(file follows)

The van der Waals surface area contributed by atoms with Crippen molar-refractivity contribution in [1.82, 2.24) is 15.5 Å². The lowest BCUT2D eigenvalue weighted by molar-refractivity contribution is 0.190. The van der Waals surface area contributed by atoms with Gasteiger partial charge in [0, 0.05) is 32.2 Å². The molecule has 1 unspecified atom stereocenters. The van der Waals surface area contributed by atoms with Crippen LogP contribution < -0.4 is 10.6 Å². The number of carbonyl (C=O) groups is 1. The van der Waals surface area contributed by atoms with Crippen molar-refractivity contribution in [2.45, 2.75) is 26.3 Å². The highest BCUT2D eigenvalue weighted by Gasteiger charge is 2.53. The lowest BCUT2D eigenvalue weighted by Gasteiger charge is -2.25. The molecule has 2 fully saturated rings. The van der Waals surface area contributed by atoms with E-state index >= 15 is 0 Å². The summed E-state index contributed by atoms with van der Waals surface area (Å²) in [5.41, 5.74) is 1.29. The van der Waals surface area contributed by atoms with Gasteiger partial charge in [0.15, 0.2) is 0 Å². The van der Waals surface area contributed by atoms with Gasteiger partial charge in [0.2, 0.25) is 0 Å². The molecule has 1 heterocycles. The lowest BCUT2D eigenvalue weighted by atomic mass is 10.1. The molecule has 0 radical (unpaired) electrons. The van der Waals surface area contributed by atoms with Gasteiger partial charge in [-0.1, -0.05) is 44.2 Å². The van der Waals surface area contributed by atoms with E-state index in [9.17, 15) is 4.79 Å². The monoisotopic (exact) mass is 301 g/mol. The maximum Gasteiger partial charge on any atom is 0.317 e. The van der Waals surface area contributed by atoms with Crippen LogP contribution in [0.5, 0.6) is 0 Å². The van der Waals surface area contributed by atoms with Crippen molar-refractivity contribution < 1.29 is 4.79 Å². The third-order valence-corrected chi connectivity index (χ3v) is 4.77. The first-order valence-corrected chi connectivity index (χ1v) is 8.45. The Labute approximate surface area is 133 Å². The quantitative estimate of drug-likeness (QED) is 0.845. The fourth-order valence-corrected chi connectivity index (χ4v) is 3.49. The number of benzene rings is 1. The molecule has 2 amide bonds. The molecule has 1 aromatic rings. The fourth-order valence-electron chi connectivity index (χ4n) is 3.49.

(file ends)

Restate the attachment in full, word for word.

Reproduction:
The van der Waals surface area contributed by atoms with Crippen molar-refractivity contribution in [1.82, 2.24) is 15.5 Å². The lowest BCUT2D eigenvalue weighted by molar-refractivity contribution is 0.190. The van der Waals surface area contributed by atoms with Gasteiger partial charge in [0, 0.05) is 32.2 Å². The molecule has 1 unspecified atom stereocenters. The van der Waals surface area contributed by atoms with Crippen LogP contribution < -0.4 is 10.6 Å². The number of carbonyl (C=O) groups is 1. The van der Waals surface area contributed by atoms with Crippen molar-refractivity contribution in [2.45, 2.75) is 26.3 Å². The highest BCUT2D eigenvalue weighted by Gasteiger charge is 2.53. The lowest BCUT2D eigenvalue weighted by Gasteiger charge is -2.25. The molecule has 2 fully saturated rings. The van der Waals surface area contributed by atoms with E-state index >= 15 is 0 Å². The summed E-state index contributed by atoms with van der Waals surface area (Å²) in [5.41, 5.74) is 1.29. The van der Waals surface area contributed by atoms with Gasteiger partial charge in [0.15, 0.2) is 0 Å². The van der Waals surface area contributed by atoms with Gasteiger partial charge in [0.2, 0.25) is 0 Å². The molecule has 1 heterocycles. The lowest BCUT2D eigenvalue weighted by atomic mass is 10.1. The molecule has 0 radical (unpaired) electrons. The van der Waals surface area contributed by atoms with Gasteiger partial charge in [-0.1, -0.05) is 44.2 Å². The van der Waals surface area contributed by atoms with E-state index in [9.17, 15) is 4.79 Å². The monoisotopic (exact) mass is 301 g/mol. The maximum Gasteiger partial charge on any atom is 0.317 e. The van der Waals surface area contributed by atoms with Crippen LogP contribution in [0.5, 0.6) is 0 Å². The van der Waals surface area contributed by atoms with Crippen molar-refractivity contribution < 1.29 is 4.79 Å². The third-order valence-corrected chi connectivity index (χ3v) is 4.77. The first-order valence-corrected chi connectivity index (χ1v) is 8.45. The Labute approximate surface area is 133 Å². The quantitative estimate of drug-likeness (QED) is 0.845. The fourth-order valence-corrected chi connectivity index (χ4v) is 3.49. The number of benzene rings is 1. The molecule has 2 amide bonds. The molecule has 1 aromatic rings. The fourth-order valence-electron chi connectivity index (χ4n) is 3.49.